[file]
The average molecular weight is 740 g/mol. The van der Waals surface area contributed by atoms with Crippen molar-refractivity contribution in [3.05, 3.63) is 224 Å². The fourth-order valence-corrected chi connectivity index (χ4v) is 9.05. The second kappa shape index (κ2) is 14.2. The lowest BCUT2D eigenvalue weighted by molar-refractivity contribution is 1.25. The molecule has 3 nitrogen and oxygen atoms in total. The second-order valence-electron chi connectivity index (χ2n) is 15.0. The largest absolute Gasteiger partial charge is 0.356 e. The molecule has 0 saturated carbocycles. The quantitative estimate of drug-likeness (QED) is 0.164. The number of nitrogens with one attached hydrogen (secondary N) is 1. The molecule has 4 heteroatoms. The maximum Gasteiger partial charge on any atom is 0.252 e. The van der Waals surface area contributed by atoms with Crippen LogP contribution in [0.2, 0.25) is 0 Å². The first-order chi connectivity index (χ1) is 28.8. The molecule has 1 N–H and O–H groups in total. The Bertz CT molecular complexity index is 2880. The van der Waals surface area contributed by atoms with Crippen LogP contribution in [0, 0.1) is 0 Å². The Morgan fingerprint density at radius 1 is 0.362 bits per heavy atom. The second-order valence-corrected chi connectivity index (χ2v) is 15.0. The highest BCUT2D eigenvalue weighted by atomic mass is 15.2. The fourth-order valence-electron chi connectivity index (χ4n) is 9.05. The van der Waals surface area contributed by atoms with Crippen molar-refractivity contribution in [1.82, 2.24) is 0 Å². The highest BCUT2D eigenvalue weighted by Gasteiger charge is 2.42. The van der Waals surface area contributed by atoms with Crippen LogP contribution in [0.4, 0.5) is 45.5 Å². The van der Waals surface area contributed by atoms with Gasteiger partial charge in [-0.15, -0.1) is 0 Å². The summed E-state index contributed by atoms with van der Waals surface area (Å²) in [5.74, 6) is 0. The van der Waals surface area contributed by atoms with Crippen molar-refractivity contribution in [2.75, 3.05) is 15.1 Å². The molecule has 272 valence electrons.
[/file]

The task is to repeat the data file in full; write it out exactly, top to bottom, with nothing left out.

The average molecular weight is 740 g/mol. The van der Waals surface area contributed by atoms with Crippen molar-refractivity contribution in [3.05, 3.63) is 224 Å². The fourth-order valence-corrected chi connectivity index (χ4v) is 9.05. The second kappa shape index (κ2) is 14.2. The lowest BCUT2D eigenvalue weighted by molar-refractivity contribution is 1.25. The molecule has 3 nitrogen and oxygen atoms in total. The second-order valence-electron chi connectivity index (χ2n) is 15.0. The largest absolute Gasteiger partial charge is 0.356 e. The molecule has 0 saturated carbocycles. The quantitative estimate of drug-likeness (QED) is 0.164. The number of nitrogens with one attached hydrogen (secondary N) is 1. The molecule has 4 heteroatoms. The maximum Gasteiger partial charge on any atom is 0.252 e. The van der Waals surface area contributed by atoms with Crippen LogP contribution in [0.2, 0.25) is 0 Å². The first-order chi connectivity index (χ1) is 28.8. The molecule has 1 N–H and O–H groups in total. The Bertz CT molecular complexity index is 2880. The van der Waals surface area contributed by atoms with Crippen LogP contribution in [0, 0.1) is 0 Å². The Morgan fingerprint density at radius 1 is 0.362 bits per heavy atom. The second-order valence-corrected chi connectivity index (χ2v) is 15.0. The highest BCUT2D eigenvalue weighted by atomic mass is 15.2. The fourth-order valence-electron chi connectivity index (χ4n) is 9.05. The van der Waals surface area contributed by atoms with Crippen molar-refractivity contribution in [1.82, 2.24) is 0 Å². The highest BCUT2D eigenvalue weighted by Gasteiger charge is 2.42. The van der Waals surface area contributed by atoms with Crippen LogP contribution in [0.4, 0.5) is 45.5 Å². The van der Waals surface area contributed by atoms with Gasteiger partial charge in [-0.15, -0.1) is 0 Å². The summed E-state index contributed by atoms with van der Waals surface area (Å²) in [5.74, 6) is 0. The van der Waals surface area contributed by atoms with Crippen molar-refractivity contribution in [2.75, 3.05) is 15.1 Å². The molecule has 272 valence electrons.